Tort Reform: Punitive Damages

High insurance premiums, large (sometimes huge) jury verdicts, catastrophic tragedies resulting from lack of due care, and fear that attorneys may be getting too rich is prompting a lot of people and legislators to cry reform

Unfortunately, many of the persistent and some of the influential voices are in the process of demanding that the baby be discarded with the bath water-or worse.

For example, limiting the amount of recovery for pain and suffering to victims of tragedies who may be forced to spend the remainders of their lives in torture and anguish because of someone’s foolish or gross neglect neither solves any problems nor meets the humane requirement that such victims should be entitled to full relief for their injuries-to the extent that money can provide that relief.

Similarly, limiting attorneys’ fees is no solution because capable attorneys may then refuse to handle complicated or chancy cases or claims which require huge amounts of talent, time and litigation expense to pursue. Limitations on attorneys’ fees would frequently harm injured people as much as attorneys.

Despite the publicity being sponsored by special interest groups and worrywarts, there is no reason for public panic. There is, instead, cause for sober reflection upon both the cause and effect of injury-producing events. The threat of litigation and large damage awards has unquestionably resulted in greater care in everyone’s activities. Ralph Nader is entitled to much credit for this public benefit. Similarly, court erosion of the old legal doctrine of “buyer beware” has also brought refreshing new dimensions to advertising, selling and promotional activities.

On the other hand, there have been “runaway” jury verdicts and court awards. Many of those hit the headlines when they are first decided, but the cases go unnoticed when the awards are later reduced on appeal or settled for fractions of the original verdict or judgment amounts. Also, some of the huge judgments are fully justified by the particular facts and circumstances involved.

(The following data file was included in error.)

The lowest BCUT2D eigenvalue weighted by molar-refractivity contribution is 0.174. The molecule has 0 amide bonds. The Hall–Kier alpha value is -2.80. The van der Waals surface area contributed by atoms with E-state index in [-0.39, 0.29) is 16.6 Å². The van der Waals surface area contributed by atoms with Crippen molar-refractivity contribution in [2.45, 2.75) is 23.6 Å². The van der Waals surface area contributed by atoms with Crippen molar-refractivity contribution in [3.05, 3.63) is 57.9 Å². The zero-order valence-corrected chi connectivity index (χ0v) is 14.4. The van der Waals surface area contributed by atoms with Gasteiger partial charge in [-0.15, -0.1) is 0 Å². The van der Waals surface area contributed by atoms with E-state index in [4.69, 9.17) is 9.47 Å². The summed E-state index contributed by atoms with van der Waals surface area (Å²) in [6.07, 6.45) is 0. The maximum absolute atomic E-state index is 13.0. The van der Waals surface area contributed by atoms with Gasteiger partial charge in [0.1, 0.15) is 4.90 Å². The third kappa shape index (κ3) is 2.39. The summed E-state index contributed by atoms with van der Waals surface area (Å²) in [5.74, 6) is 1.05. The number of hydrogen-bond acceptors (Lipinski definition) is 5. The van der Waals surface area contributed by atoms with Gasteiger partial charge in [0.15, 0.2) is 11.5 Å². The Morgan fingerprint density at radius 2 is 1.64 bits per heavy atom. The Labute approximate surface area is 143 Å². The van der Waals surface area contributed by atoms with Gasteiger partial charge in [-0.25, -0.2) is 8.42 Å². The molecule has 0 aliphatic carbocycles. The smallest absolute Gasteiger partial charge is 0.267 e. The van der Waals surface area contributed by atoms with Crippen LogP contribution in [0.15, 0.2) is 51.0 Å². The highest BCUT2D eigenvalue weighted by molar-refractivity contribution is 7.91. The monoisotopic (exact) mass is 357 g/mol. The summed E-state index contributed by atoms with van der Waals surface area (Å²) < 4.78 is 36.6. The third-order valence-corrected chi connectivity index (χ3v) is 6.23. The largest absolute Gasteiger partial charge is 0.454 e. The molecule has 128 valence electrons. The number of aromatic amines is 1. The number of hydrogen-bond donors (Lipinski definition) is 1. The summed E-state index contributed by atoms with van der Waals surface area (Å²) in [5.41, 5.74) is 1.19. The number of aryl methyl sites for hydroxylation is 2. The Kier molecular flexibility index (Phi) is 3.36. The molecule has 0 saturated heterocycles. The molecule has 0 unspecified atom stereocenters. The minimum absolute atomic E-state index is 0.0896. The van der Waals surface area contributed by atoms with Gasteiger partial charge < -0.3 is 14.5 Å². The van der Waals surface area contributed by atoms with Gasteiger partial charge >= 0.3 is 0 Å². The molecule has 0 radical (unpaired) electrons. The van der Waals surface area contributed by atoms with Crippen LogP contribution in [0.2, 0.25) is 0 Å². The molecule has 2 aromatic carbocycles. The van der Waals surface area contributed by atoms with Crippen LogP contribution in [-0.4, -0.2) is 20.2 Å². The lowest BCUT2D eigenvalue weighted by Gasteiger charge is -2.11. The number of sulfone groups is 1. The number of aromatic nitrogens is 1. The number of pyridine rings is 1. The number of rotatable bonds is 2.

There is one area in the legal process where creative thought may be warranted. That involves punitive damages. The concept of punitive damages has evolved upon the philosophy that when the party responsible for an injury has either been grossly negligent or has acted out of malice or willful and wanton disregard for the rights of the injured party, more than compensating damages should be awarded against the wrongdoer.

The theory behind the award for punitive damages is to punish the offender and deter him and others from future similar conduct. The punishment-deterrent purpose is therefore intended for the benefit of society in general.

With that general purpose in mind, the obvious question is: Why should the injured party recover the punitive damages in addition to damages necessary to compensate for his losses? Also, should punitive damage awards be eliminated or limited?

I suggest that thought be given to the idea that, instead of eliminating or limiting the amount of punitive damages, the award should not go entirely to the injured party (who has otherwise been compensated) but perhaps to a special fund instead. Monies in the fund could then be paid to persons who have sustained injuries, but who were unable to recover because those responsible had no insurance or were otherwise unable to pay the award against them.

The change in beneficiaries of punitive damages might also be coupled with some reasonable limitation upon attorneys’ fees payable for recovery of the punitive damage portion of any award.

This concept would continue the time-honored punishment-deterrent benefit of punitive damages while, at the same time, utilizing portions of punitive damage award recoveries for the benefit of eligible but uncompensated victims.

At least it’s something to think about.

Update Note: Several months after this Brief was published the Colorado legislature adopted the suggestion-in part. It passed a law providing that one-third of any punitive damage award must be paid into the Colorado State General Fund. Section 13-21-102(4), C.R.S. (1986 Cum. Supp.). The author apologies if this Brief contributed to the adoption that law! The State General Fund should not benefit from anyone’s injuries or efforts.

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